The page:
Soul Position

Things Go Better with RJ and Al

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    8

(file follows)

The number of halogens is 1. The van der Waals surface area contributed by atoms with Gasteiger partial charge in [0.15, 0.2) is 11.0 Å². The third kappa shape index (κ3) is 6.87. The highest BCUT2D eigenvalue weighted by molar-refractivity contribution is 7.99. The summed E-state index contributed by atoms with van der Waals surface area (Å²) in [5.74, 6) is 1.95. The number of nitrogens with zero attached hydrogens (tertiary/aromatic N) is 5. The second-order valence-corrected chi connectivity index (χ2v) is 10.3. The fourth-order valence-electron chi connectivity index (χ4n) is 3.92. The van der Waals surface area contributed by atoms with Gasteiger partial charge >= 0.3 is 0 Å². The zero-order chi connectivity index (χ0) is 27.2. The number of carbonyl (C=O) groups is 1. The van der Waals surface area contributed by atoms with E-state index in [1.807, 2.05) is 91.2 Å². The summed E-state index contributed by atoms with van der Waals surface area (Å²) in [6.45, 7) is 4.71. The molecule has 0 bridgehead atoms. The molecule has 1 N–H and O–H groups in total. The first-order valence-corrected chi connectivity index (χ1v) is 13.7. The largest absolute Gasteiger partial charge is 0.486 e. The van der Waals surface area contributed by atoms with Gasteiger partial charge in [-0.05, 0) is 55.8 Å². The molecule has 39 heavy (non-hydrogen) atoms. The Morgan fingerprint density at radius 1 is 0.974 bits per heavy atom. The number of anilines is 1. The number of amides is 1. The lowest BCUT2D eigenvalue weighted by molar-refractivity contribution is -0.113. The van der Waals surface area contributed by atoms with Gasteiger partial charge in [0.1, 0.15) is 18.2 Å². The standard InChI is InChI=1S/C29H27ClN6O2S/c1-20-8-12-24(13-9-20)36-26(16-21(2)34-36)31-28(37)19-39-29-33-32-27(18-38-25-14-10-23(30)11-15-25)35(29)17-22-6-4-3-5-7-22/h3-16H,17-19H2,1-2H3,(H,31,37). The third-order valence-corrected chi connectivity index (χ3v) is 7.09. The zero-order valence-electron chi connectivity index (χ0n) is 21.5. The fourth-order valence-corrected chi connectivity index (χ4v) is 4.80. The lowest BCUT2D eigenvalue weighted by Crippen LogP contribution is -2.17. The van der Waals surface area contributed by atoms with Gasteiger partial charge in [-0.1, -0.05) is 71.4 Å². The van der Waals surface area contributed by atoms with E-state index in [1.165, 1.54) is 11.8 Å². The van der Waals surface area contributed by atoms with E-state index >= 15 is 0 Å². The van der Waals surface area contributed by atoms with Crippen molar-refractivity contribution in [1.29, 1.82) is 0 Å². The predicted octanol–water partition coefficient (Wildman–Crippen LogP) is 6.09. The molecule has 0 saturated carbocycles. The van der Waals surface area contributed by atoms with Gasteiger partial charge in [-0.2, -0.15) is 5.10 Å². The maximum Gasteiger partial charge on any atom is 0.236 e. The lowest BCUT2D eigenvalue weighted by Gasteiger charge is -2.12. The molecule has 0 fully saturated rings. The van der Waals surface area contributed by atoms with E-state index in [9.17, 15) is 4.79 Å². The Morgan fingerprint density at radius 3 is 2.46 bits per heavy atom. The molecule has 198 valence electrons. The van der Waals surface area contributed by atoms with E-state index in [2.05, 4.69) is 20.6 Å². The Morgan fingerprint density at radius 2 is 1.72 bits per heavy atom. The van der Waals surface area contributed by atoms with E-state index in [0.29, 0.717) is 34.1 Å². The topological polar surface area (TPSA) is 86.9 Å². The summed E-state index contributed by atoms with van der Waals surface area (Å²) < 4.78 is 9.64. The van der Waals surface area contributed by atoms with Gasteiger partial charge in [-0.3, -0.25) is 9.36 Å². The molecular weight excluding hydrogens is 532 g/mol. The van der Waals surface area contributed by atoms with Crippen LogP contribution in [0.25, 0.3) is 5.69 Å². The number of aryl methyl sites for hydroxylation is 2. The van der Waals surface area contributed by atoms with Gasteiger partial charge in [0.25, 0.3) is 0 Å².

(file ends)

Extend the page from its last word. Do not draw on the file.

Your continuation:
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It is unsurprising that producer RJD2 and MC Blueprint have found success as Soul Position. Both are talented in their own right, and their work together draws on and complements each individual's strengths. Their second full-length record, Things Go Better with RJ and Al, has a sound that will definitely be familiar to fans of the group's first release, 8 Million Stories. RJD2's diverse sonic selection is kept simple and clean so as to not overpower Blueprint's vocals and there's an emphasis on funky basslines accented with horns, along with, like a lot of underground rap from the past few years (9th Wonder, Madlib), sped-up '70s soul samples that turn into eight-bar grooves. But RJD2 is talented enough that he doesn't end up repeating himself too frequently, and his willingness to explore different genres on which to base the sound of each song creates a lot of interesting and diverse beats. Blueprint is in good form on the record, providing the mix of humor and social commentary (often within the same song) found in his other work. While never making it into revolutionary territory, the MC attempts to reach farther than basic hip-hop subjects (lyrical skills, women, etc.), addressing alcohol abuse and incest in "Drugs, Sex, Alcohol, Rock-n-Roll" and the benefits of teenage abstinence in "The Cool Thing to Do." In "I'm Free," he explores the incongruity between capitalism and the societally believed definition of freedom over a rock-inspired groove. It is probably the most ambitiously critical song in his repertoire, and is very good, though the extreme repetition and vocal emphasis of the word "free," trying to highlight its ironic nature, get a little tiresome. One of Blueprint's qualities is that he has never taken himself too seriously, and doesn't continue to do so here. He is careful to include lighter tracks amidst the more profound ones, like "Blame It on the Jager," about his lack of judgment when he's intoxicated, or "I Need My Minutes," a satirical poke at popular cell phone culture. Soul Position don't deviate much from their combination of original rhymes and interesting, thoughtful music, but there's really no need to when it sounds so good.

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